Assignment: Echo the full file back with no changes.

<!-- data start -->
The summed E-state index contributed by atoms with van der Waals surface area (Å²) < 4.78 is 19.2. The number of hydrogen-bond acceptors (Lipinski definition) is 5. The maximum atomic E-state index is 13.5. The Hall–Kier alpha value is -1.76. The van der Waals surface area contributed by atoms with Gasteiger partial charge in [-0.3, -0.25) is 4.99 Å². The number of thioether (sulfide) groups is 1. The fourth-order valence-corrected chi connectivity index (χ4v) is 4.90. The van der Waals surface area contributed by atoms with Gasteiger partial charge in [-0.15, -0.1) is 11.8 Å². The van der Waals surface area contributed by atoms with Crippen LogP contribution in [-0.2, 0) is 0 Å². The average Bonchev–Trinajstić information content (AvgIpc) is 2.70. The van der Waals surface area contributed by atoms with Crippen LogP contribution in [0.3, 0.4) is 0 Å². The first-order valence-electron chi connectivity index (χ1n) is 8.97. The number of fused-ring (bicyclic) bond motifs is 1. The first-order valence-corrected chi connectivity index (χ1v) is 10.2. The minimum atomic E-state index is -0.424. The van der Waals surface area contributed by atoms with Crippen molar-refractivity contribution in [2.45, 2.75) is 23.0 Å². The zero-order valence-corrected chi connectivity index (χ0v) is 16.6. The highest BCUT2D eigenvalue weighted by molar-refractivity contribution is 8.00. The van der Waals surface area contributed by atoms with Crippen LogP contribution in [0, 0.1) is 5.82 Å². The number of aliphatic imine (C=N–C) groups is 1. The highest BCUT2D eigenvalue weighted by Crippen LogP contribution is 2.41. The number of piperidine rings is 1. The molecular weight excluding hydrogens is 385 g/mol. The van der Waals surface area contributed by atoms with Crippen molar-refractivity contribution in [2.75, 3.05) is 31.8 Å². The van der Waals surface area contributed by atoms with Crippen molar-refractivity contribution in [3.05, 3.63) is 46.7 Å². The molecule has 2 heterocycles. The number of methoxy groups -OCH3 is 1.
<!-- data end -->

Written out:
The summed E-state index contributed by atoms with van der Waals surface area (Å²) < 4.78 is 19.2. The number of hydrogen-bond acceptors (Lipinski definition) is 5. The maximum atomic E-state index is 13.5. The Hall–Kier alpha value is -1.76. The van der Waals surface area contributed by atoms with Gasteiger partial charge in [-0.3, -0.25) is 4.99 Å². The number of thioether (sulfide) groups is 1. The fourth-order valence-corrected chi connectivity index (χ4v) is 4.90. The van der Waals surface area contributed by atoms with Gasteiger partial charge in [-0.15, -0.1) is 11.8 Å². The van der Waals surface area contributed by atoms with Crippen LogP contribution in [-0.2, 0) is 0 Å². The average Bonchev–Trinajstić information content (AvgIpc) is 2.70. The van der Waals surface area contributed by atoms with Crippen LogP contribution in [0.3, 0.4) is 0 Å². The first-order valence-electron chi connectivity index (χ1n) is 8.97. The number of fused-ring (bicyclic) bond motifs is 1. The first-order valence-corrected chi connectivity index (χ1v) is 10.2. The minimum atomic E-state index is -0.424. The van der Waals surface area contributed by atoms with Crippen molar-refractivity contribution in [2.45, 2.75) is 23.0 Å². The zero-order valence-corrected chi connectivity index (χ0v) is 16.6. The highest BCUT2D eigenvalue weighted by molar-refractivity contribution is 8.00. The van der Waals surface area contributed by atoms with Crippen LogP contribution in [0, 0.1) is 5.82 Å². The number of aliphatic imine (C=N–C) groups is 1. The highest BCUT2D eigenvalue weighted by Crippen LogP contribution is 2.41. The number of piperidine rings is 1. The molecular weight excluding hydrogens is 385 g/mol. The van der Waals surface area contributed by atoms with Crippen molar-refractivity contribution in [2.75, 3.05) is 31.8 Å². The van der Waals surface area contributed by atoms with Crippen molar-refractivity contribution in [3.05, 3.63) is 46.7 Å². The molecule has 2 heterocycles. The number of methoxy groups -OCH3 is 1.